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Delicious Recipes Using Cattails – “The Supermarket of the Swamp”

Cattails (Typha latifolia) are one of the most versatile plants on Earth. It is called the “Supermarket of the Swamp” for good reason since it can be used throughout all four seasons. They even inspired the Boy Scouts’ motto: “You name it, and we’ll make it from cattails!”. The plants can be found virtually anywhere in the wilderness where there is a water source across the entire North American continent and almost everywhere in the Western hemisphere worldwide.

Alternative Practical Applications

It is said that if a person lost in the wilderness found cattails, they’d have four of the five things needed to ensure their survival: water, food, shelter, and fuel. The Native Americans used cattails for so many different reasons:

Crafts (using green or dried leaves or fluff):

  • Shelters’ covers
  • Making mats, blankets, and baskets
  • Making cordage used for hunting or fishing, like ropes, for belts and straps, for defense equipment, as arrow shafts, and so on
  • The fluff was used to insulate footwear and hats, for stuffing pillows, or a baby’s cradleboard.


  • The pollen is hemostatic and astringent. It was used for controlling external and internal bleeding, chest pains, and other forms of blood stagnation. The pollen is also mildly diuretic.
  • Roots were used to treat burns, insect bites, scrapes, and bruises. Fresh, ponded roots were used directly as a poultice for open blisters and infections but also as a toothpaste if mashed up.
  • The ash of burnt plants was used for its antiseptic properties and is good for treating wounds and abrasions.

Fuel and illumination

  • Boiled, filtered, and fermented cattail roots release ethanol, which is now used as a biofuel.
  • The fluff inside the cattail’s head makes for an excellent tinder for starting fires.
  • The brown flower heads could be used as torches or as an illumination source if dipped in wax. The smoke will also drive away any insects.

Eatable Parts of Cattail During Spring:

Cattail Shoots/Stalks

This part of the young plant can be eaten raw or cooked like corn on the cob or asparagus. They contain potassium, phosphorus, and vitamins A, B, and C, and they taste like a cross between a tender zucchini and a cucumber. In addition, the cattail shoot is one of the best natural resources of protein and unsaturated fat, and it provides nutrient-rich enzymes and minerals.

Late Spring:


The cattail leaves are excellent for salads or sandwiches when they are young and tender.

Eatable Parts of Cattail During Summer:


There is probably no other pollen on the planet as easy to harvest by the pound as cattail, and there are so many tasty things to do with this fine, flour-like staple. To collect it, you’ll need to place a bag over the end of the cattail plant and shake to capture the pollen. It can be eaten raw—sprinkle it in yogurt, fruit smoothies, oatmeal, or salads—or use it as a flour supplement or thickener for gravy and soups.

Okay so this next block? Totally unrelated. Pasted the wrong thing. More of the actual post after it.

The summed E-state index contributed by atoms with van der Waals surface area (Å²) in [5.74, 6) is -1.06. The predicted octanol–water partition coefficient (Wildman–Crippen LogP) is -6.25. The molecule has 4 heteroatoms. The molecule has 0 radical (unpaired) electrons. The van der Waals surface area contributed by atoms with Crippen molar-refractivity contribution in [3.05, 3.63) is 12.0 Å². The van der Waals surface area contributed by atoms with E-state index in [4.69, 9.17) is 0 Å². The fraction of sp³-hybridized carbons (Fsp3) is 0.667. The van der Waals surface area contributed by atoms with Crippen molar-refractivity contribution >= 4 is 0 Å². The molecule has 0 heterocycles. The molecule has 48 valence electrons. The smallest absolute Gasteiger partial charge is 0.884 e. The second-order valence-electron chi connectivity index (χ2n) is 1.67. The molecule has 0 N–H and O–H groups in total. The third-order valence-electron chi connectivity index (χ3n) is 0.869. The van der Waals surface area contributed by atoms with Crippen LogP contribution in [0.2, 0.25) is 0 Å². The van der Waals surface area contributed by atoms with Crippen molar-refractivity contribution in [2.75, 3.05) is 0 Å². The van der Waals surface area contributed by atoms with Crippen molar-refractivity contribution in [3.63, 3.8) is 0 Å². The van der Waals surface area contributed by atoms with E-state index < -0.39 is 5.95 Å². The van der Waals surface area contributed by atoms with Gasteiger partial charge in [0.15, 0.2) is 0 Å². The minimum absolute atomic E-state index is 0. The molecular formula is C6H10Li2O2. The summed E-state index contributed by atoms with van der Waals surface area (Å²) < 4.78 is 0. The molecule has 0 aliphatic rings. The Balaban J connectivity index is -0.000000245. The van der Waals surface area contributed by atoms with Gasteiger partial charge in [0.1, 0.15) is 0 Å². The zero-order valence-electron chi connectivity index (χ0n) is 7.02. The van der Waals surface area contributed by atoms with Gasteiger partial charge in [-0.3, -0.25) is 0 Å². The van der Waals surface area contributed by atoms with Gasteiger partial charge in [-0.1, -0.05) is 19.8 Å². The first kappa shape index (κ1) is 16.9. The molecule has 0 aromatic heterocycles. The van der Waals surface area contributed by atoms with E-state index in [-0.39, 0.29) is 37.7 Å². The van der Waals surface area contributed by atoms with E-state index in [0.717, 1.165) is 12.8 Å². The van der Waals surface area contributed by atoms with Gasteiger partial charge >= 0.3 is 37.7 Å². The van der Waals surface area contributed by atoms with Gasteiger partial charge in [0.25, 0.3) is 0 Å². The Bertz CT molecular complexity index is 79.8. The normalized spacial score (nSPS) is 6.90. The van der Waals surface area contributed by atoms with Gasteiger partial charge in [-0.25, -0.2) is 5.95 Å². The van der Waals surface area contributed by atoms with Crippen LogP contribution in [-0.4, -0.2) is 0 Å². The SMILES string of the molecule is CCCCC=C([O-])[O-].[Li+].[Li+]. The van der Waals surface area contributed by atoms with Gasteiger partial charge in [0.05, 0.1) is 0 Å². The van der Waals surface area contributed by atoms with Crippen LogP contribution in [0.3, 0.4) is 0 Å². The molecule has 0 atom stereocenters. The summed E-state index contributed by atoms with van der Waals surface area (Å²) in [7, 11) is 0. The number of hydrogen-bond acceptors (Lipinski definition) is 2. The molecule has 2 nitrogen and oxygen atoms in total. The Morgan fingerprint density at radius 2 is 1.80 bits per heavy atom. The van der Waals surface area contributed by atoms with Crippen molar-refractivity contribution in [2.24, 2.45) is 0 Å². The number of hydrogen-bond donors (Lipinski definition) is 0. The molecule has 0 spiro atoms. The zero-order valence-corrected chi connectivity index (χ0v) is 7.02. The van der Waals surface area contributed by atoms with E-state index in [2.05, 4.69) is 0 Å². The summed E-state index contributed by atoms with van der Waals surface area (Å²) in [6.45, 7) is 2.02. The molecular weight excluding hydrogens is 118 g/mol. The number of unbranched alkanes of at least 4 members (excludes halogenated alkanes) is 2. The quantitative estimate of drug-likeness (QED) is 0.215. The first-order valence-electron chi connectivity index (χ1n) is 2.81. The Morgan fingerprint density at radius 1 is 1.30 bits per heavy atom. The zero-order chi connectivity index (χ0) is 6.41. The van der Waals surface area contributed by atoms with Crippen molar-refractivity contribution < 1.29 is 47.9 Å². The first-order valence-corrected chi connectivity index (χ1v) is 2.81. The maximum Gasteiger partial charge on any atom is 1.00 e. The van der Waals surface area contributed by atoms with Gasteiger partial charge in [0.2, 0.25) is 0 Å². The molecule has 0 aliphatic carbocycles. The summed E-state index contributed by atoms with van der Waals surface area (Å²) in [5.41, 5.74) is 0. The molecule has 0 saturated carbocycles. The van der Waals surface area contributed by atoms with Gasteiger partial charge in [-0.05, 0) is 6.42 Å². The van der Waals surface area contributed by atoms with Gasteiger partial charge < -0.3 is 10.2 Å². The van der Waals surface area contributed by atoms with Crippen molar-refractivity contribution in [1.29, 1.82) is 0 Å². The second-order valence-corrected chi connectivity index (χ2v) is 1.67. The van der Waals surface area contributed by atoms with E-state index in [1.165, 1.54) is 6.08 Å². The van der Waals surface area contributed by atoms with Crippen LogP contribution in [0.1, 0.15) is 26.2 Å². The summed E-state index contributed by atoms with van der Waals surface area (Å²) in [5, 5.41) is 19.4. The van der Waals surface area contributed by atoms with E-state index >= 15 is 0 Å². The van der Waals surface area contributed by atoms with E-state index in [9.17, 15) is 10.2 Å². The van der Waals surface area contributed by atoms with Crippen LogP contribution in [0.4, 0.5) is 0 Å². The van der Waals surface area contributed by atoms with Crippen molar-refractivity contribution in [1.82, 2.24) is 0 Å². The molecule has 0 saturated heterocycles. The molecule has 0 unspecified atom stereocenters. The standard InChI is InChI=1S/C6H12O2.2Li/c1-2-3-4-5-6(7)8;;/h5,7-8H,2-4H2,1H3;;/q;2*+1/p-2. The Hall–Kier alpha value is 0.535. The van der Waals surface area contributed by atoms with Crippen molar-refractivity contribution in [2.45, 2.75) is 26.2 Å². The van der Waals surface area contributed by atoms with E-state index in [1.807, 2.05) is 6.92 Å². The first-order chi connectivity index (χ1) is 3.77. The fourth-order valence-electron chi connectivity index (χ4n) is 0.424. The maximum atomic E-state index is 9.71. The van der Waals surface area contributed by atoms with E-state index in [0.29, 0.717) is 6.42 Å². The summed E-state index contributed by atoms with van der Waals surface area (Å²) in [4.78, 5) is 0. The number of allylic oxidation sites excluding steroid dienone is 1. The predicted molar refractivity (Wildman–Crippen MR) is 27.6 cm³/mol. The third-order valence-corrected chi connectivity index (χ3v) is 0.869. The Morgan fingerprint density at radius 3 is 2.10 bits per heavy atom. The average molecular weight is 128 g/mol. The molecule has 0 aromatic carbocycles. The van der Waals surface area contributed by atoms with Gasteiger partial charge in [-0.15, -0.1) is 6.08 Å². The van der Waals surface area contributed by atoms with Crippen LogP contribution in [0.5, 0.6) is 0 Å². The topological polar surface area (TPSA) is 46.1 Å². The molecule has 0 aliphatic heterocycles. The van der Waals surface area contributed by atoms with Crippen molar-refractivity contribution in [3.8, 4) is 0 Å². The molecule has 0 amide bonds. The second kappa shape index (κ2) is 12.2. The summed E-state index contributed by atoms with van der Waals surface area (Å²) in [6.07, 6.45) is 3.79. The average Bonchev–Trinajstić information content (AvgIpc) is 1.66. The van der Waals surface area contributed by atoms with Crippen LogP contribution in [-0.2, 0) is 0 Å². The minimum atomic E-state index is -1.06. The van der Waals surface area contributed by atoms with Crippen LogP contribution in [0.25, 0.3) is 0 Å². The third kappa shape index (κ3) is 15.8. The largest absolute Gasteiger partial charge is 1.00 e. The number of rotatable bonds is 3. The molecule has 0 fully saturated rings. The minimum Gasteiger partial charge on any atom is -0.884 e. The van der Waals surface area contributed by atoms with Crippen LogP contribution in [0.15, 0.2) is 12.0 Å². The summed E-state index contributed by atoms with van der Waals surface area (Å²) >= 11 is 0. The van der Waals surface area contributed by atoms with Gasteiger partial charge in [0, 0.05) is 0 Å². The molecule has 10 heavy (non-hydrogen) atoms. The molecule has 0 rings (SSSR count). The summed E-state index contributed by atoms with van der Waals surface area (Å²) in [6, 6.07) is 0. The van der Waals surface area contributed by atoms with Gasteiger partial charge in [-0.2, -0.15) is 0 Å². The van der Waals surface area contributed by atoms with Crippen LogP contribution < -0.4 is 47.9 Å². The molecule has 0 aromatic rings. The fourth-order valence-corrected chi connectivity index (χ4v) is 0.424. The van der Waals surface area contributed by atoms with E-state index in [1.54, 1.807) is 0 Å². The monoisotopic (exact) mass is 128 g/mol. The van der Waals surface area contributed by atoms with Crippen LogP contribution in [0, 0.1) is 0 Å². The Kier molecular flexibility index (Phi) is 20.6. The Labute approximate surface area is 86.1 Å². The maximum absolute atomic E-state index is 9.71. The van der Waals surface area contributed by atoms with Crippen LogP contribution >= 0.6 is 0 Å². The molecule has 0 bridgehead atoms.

Eatable Parts of Cattail During Autumn and Winter:


The underground lateral stems are called rhizomes—although most of us would simply call them roots—and the best period to harvest them is from late autumn to early spring. These parts are edible any time of the year.

Cattails contain ten times the starch of an equal weight of potatoes. To harvest the starch, which is very sweet and tasty, you’ll need to thoroughly clean the roots and mince or crush them before you put them in clean water. Then you can either leave the pounded chunks in clean water and wait for the starch to settle to the bottom, you can filter it, or you can boil them down. The best time to collect the starch is in late fall and winter when the starch is stored in the rhizome.

 A single acre of cattails can produce approximately 6,474 pounds of flour during an average year. First, you need to peel and chop the roots and then clean them very well. Next, you’ll have to remove the long fiber strings, pound them into a powder after they have been allowed to dry completely, and then use that as flour.


1. Scalloped Cattails

  • 2 cups of chopped cattail tops
  • 2 eggs
  • ½ cup melted butter
  • ½ tsp. sugar
  • ½ tsp. nutmeg
  • ½ tsp. black pepper
  • 1 cup milk (scalded at 180°F)
  • Mix the cattail tops, eggs, butter, sugar, nutmeg, and black pepper in a bowl while slowly adding the scalded milk, and blend well.
  • Pour the mixture into a greased casserole dish, top with grated Swiss cheese (optional), and add a dab of butter. Bake at 275°F for 30 minutes.

2. Cattail Pollen Biscuits

  • 3 Tbsp. baking powder
  • 1 1/3 cup flour
  • ¼ cup cattail pollen
  • 1 tsp salt
  • 4 Tbsp. shortening
  • 1/3 cup milk
  • Preheat oven to 450°F.
  • Mix all ingredients.
  • Cut the dough into biscuit shapes, and bake them at 425 for 20 minutes.

3. Cattail Pollen Pancakes

  • ½ cup cattail
  • ½ cup flour
  • 2 Tbsp. baking powder
  • 1 Tbsp. salt
  • 1 egg
  • 1 cup milk
  • 3 Tbsp. bacon drippings
  • Mix all ingredients.
  • Pour onto a hot skillet or griddle in four-inch pancake amounts.

4. Cattail Casserole

  • 2 cups scraped cattail spikes
  • 1 cup bread crumbs
  • 1 egg (beaten)
  • ½ cup milk
  • 1 diced onion
  • Salt and pepper (according to taste)
  • ½ cup shredded cheddar cheese
  • Combine all ingredients in a casserole dish, and place in an oven set to 350°F for 25 minutes. Serve hot.

5. Cattail Acorn Bread

  • 1 cup acorn flour
  • 1 cup cattail flour (or another flour with gluten)
  • 2 Tbsp. baking powder
  • ½ tsp. sea salt
  • 3 Tbsp. honey, agave nectar, or pure maple syrup
  • 2 omega-three eggs (or regular), beaten
  • ¾ cup whole milk
  • 3 Tbsp. olive, grape seed, or coconut oil
  • Mix all of the ingredients.
  • Pour into a greased loaf pan.
  • Bake at 400°F for 30 minutes.

6. Cattail Wild Rice Pilaf

This recipe can be made with brown rice, but wild rice adds a special dimension to it.

  • 1 cup dry wild rice (4 cups cooked)
  • 2 Tbsp. sesame oil
  • ½ cup chopped green onion
  • 2 cups cattail shoots, sliced (about 30 cattails)
  • 2 Tbsp. salt